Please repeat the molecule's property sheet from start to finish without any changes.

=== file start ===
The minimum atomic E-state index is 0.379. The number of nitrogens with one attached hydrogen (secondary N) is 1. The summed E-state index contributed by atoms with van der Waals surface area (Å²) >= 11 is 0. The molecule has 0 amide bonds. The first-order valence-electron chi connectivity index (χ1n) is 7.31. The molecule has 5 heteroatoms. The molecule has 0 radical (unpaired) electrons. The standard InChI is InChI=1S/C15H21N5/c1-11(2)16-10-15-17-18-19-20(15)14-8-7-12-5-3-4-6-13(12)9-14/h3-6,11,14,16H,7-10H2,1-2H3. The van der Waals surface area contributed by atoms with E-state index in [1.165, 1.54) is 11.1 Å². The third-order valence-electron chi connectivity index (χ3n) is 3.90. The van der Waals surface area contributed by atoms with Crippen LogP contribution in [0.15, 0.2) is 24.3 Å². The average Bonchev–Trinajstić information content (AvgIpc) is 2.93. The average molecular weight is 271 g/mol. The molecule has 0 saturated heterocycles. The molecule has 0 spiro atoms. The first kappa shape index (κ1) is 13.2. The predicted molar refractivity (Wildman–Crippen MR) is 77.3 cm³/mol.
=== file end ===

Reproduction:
The minimum atomic E-state index is 0.379. The number of nitrogens with one attached hydrogen (secondary N) is 1. The summed E-state index contributed by atoms with van der Waals surface area (Å²) >= 11 is 0. The molecule has 0 amide bonds. The first-order valence-electron chi connectivity index (χ1n) is 7.31. The molecule has 5 heteroatoms. The molecule has 0 radical (unpaired) electrons. The standard InChI is InChI=1S/C15H21N5/c1-11(2)16-10-15-17-18-19-20(15)14-8-7-12-5-3-4-6-13(12)9-14/h3-6,11,14,16H,7-10H2,1-2H3. The van der Waals surface area contributed by atoms with E-state index in [1.165, 1.54) is 11.1 Å². The third-order valence-electron chi connectivity index (χ3n) is 3.90. The van der Waals surface area contributed by atoms with Crippen LogP contribution in [0.15, 0.2) is 24.3 Å². The average Bonchev–Trinajstić information content (AvgIpc) is 2.93. The average molecular weight is 271 g/mol. The molecule has 0 saturated heterocycles. The molecule has 0 spiro atoms. The first kappa shape index (κ1) is 13.2. The predicted molar refractivity (Wildman–Crippen MR) is 77.3 cm³/mol.